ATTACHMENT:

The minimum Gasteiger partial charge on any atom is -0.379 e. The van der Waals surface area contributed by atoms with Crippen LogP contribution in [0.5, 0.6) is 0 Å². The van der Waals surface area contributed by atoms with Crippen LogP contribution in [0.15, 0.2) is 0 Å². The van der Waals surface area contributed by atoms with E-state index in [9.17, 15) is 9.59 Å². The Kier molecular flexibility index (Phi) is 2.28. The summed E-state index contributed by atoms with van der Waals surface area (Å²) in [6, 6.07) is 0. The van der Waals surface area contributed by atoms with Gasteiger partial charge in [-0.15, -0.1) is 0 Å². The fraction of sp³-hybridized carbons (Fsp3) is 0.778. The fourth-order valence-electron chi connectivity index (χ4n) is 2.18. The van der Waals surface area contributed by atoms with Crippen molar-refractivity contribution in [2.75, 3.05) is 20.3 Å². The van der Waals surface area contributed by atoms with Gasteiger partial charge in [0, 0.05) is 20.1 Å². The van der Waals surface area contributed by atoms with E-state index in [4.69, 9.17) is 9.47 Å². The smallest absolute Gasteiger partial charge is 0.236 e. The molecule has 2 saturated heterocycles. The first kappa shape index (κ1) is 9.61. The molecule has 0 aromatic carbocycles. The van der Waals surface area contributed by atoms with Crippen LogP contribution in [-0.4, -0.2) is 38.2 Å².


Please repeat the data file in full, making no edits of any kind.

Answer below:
The minimum Gasteiger partial charge on any atom is -0.379 e. The van der Waals surface area contributed by atoms with Crippen LogP contribution in [0.5, 0.6) is 0 Å². The van der Waals surface area contributed by atoms with Crippen LogP contribution in [0.15, 0.2) is 0 Å². The van der Waals surface area contributed by atoms with E-state index in [9.17, 15) is 9.59 Å². The Kier molecular flexibility index (Phi) is 2.28. The summed E-state index contributed by atoms with van der Waals surface area (Å²) in [6, 6.07) is 0. The van der Waals surface area contributed by atoms with Gasteiger partial charge in [-0.15, -0.1) is 0 Å². The fraction of sp³-hybridized carbons (Fsp3) is 0.778. The fourth-order valence-electron chi connectivity index (χ4n) is 2.18. The van der Waals surface area contributed by atoms with Crippen molar-refractivity contribution in [2.75, 3.05) is 20.3 Å². The van der Waals surface area contributed by atoms with Gasteiger partial charge in [0, 0.05) is 20.1 Å². The van der Waals surface area contributed by atoms with E-state index in [4.69, 9.17) is 9.47 Å². The smallest absolute Gasteiger partial charge is 0.236 e. The molecule has 2 saturated heterocycles. The first kappa shape index (κ1) is 9.61. The molecule has 0 aromatic carbocycles. The van der Waals surface area contributed by atoms with Crippen LogP contribution in [-0.4, -0.2) is 38.2 Å².